High Selectivity Reactive Carbon Dioxide Capture over Zeolite Dual-Functional Materials

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Reactive carbon dioxide capture (RCC) is a process where carbon dioxide (CO2) is captured from a mixed gas stream (such as air) and converted to products without first performing a separation step to concentrate the CO2. In this work, zeolite dual-functional materials (ZFMs) are introduced and evaluated for simulated RCC. The studied ZFMs feature high surface area, crystalline, microporous zeolite faujasite (FAU) as the support. Sodium oxide ("Na2O") is impregnated as an effective capture agent capable of scavenging low concentration CO2 (1,000 ppm). Exchanged and impregnated sodium on FAU chemisorbs CO2 as carbonates and bicarbonates but does not promote the conversion of sorbed CO2 to products when heated in hydrogen. The addition of Ru promotes the formation of formates, while the addition of Pt generates carbonyl surface species when heated in hydrogen. The active metal then promotes extremely high selectivity for CO2 hydrogenation to either methane on Ru catalyst (~150 degrees C) or carbon monoxide on Pt catalyst (~200 degrees C) when heated in reducing atmospheres.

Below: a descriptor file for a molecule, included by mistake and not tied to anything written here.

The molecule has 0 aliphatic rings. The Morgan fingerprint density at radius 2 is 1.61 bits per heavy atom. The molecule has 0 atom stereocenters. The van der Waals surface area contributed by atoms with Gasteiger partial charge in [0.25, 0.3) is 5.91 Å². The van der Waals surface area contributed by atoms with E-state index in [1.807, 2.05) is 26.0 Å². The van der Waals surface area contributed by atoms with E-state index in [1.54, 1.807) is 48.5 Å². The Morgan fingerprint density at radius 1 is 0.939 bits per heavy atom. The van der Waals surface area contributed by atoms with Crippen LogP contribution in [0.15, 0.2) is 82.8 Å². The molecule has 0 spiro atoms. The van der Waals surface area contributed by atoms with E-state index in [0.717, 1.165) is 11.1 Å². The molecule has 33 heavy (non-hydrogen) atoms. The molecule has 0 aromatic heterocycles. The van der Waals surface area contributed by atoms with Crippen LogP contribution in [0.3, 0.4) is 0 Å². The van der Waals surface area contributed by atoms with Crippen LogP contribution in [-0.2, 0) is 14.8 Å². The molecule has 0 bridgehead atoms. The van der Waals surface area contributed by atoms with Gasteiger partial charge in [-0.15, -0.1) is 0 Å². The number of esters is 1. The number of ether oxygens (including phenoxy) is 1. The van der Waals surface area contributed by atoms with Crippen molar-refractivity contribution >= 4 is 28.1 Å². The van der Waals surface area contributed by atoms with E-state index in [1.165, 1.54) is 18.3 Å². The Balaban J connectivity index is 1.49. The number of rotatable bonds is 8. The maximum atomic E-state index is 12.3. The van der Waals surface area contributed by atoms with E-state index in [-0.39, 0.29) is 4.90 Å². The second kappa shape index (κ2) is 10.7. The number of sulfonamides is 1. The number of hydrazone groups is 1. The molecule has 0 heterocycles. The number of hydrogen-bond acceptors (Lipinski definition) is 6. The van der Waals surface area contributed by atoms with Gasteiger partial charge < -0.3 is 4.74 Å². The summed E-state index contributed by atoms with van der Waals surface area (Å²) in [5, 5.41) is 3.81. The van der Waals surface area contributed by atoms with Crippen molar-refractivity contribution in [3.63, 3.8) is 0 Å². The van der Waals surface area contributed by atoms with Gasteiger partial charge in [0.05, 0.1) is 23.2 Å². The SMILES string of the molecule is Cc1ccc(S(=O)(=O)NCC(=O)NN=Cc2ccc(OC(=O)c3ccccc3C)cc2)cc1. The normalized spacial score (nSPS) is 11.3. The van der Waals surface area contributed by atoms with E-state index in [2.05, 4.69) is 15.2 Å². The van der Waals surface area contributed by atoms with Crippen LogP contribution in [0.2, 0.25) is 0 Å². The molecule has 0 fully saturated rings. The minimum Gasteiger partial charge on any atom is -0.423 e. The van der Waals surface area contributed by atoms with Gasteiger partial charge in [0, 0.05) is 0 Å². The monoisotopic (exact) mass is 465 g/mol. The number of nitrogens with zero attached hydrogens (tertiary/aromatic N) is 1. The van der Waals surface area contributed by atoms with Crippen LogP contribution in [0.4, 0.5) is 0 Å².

Original languageAmerican English
Pages (from-to)8541-8548
Number of pages8
JournalACS Catalysis
Issue number11
StatePublished - 2024

NREL Publication Number

  • NREL/JA-5100-90077


  • carbon dioxide utilization
  • carbon monoxide
  • hybrid sorbent-catalyst
  • hydrogenation
  • methane
  • platinum
  • reactive carbon capture
  • ruthenium
  • zeolite


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